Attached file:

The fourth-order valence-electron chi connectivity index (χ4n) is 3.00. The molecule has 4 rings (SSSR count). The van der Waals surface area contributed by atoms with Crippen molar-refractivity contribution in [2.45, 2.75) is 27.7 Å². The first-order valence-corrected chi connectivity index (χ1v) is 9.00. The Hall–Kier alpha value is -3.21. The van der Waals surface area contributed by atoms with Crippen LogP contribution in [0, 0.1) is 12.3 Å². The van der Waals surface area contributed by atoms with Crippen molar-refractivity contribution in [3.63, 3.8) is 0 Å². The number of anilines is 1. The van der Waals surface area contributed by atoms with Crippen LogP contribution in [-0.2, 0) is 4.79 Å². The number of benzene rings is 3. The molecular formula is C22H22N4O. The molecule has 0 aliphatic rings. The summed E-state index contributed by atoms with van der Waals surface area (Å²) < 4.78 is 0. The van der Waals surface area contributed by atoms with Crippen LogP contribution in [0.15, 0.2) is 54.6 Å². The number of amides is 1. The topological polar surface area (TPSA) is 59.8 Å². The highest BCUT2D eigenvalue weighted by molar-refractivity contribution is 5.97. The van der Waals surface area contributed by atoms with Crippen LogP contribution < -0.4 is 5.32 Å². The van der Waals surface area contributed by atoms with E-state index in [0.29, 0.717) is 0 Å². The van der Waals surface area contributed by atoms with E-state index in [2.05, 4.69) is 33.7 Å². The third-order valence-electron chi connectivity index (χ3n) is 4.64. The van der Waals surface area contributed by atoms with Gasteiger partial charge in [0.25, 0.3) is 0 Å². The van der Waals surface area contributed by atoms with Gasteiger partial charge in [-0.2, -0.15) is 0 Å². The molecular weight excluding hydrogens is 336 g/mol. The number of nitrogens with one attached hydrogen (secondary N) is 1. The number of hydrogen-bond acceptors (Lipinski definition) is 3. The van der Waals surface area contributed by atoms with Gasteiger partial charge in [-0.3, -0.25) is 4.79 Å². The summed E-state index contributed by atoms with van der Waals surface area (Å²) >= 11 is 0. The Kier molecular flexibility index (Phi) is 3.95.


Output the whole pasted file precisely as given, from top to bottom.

The fourth-order valence-electron chi connectivity index (χ4n) is 3.00. The molecule has 4 rings (SSSR count). The van der Waals surface area contributed by atoms with Crippen molar-refractivity contribution in [2.45, 2.75) is 27.7 Å². The first-order valence-corrected chi connectivity index (χ1v) is 9.00. The Hall–Kier alpha value is -3.21. The van der Waals surface area contributed by atoms with Crippen LogP contribution in [0, 0.1) is 12.3 Å². The van der Waals surface area contributed by atoms with Crippen molar-refractivity contribution in [3.63, 3.8) is 0 Å². The number of anilines is 1. The van der Waals surface area contributed by atoms with Crippen LogP contribution in [-0.2, 0) is 4.79 Å². The number of benzene rings is 3. The molecular formula is C22H22N4O. The molecule has 0 aliphatic rings. The summed E-state index contributed by atoms with van der Waals surface area (Å²) < 4.78 is 0. The van der Waals surface area contributed by atoms with Crippen LogP contribution in [0.15, 0.2) is 54.6 Å². The number of amides is 1. The topological polar surface area (TPSA) is 59.8 Å². The highest BCUT2D eigenvalue weighted by molar-refractivity contribution is 5.97. The van der Waals surface area contributed by atoms with Crippen LogP contribution < -0.4 is 5.32 Å². The van der Waals surface area contributed by atoms with E-state index in [0.29, 0.717) is 0 Å². The van der Waals surface area contributed by atoms with E-state index in [2.05, 4.69) is 33.7 Å². The third-order valence-electron chi connectivity index (χ3n) is 4.64. The van der Waals surface area contributed by atoms with Gasteiger partial charge in [0.25, 0.3) is 0 Å². The van der Waals surface area contributed by atoms with Gasteiger partial charge in [-0.2, -0.15) is 0 Å². The molecular weight excluding hydrogens is 336 g/mol. The number of nitrogens with one attached hydrogen (secondary N) is 1. The number of hydrogen-bond acceptors (Lipinski definition) is 3. The van der Waals surface area contributed by atoms with Gasteiger partial charge in [-0.3, -0.25) is 4.79 Å². The summed E-state index contributed by atoms with van der Waals surface area (Å²) >= 11 is 0. The Kier molecular flexibility index (Phi) is 3.95.